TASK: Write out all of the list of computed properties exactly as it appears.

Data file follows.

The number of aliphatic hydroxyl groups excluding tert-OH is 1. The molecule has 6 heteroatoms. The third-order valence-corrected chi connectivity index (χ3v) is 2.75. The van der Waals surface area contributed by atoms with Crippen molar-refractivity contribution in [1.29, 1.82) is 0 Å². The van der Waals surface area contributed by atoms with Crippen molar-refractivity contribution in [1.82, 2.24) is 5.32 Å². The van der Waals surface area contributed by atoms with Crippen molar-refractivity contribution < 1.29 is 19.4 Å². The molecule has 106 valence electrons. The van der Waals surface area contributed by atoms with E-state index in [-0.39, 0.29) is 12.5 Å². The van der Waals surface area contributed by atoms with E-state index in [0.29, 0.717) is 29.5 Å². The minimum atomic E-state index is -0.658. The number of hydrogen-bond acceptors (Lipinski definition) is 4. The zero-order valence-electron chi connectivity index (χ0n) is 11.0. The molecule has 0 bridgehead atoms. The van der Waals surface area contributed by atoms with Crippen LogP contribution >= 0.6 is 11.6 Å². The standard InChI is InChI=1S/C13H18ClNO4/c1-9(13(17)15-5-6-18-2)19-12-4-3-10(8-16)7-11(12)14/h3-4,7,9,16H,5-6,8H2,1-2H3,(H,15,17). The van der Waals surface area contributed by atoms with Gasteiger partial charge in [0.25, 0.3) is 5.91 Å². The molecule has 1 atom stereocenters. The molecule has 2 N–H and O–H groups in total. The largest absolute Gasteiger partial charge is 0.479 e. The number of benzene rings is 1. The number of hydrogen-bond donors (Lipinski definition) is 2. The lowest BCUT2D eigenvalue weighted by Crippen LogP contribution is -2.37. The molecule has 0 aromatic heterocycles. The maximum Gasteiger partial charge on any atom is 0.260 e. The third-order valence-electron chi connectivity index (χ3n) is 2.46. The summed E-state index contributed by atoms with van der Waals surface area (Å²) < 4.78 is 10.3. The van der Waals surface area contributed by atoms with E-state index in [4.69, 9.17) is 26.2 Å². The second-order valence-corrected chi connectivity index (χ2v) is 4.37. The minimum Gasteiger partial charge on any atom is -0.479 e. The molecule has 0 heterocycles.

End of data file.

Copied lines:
The number of aliphatic hydroxyl groups excluding tert-OH is 1. The molecule has 6 heteroatoms. The third-order valence-corrected chi connectivity index (χ3v) is 2.75. The van der Waals surface area contributed by atoms with Crippen molar-refractivity contribution in [1.29, 1.82) is 0 Å². The van der Waals surface area contributed by atoms with Crippen molar-refractivity contribution in [1.82, 2.24) is 5.32 Å². The van der Waals surface area contributed by atoms with Crippen molar-refractivity contribution < 1.29 is 19.4 Å². The molecule has 106 valence electrons. The van der Waals surface area contributed by atoms with E-state index in [-0.39, 0.29) is 12.5 Å². The van der Waals surface area contributed by atoms with E-state index in [0.29, 0.717) is 29.5 Å². The minimum atomic E-state index is -0.658. The number of hydrogen-bond acceptors (Lipinski definition) is 4. The zero-order valence-electron chi connectivity index (χ0n) is 11.0. The molecule has 0 bridgehead atoms. The van der Waals surface area contributed by atoms with Crippen LogP contribution >= 0.6 is 11.6 Å². The standard InChI is InChI=1S/C13H18ClNO4/c1-9(13(17)15-5-6-18-2)19-12-4-3-10(8-16)7-11(12)14/h3-4,7,9,16H,5-6,8H2,1-2H3,(H,15,17). The van der Waals surface area contributed by atoms with Gasteiger partial charge in [0.25, 0.3) is 5.91 Å². The molecule has 1 atom stereocenters. The molecule has 2 N–H and O–H groups in total. The largest absolute Gasteiger partial charge is 0.479 e. The number of benzene rings is 1. The number of hydrogen-bond donors (Lipinski definition) is 2. The lowest BCUT2D eigenvalue weighted by Crippen LogP contribution is -2.37. The molecule has 0 aromatic heterocycles. The maximum Gasteiger partial charge on any atom is 0.260 e. The third-order valence-electron chi connectivity index (χ3n) is 2.46. The summed E-state index contributed by atoms with van der Waals surface area (Å²) < 4.78 is 10.3. The van der Waals surface area contributed by atoms with E-state index in [4.69, 9.17) is 26.2 Å². The second-order valence-corrected chi connectivity index (χ2v) is 4.37. The minimum Gasteiger partial charge on any atom is -0.479 e. The molecule has 0 heterocycles.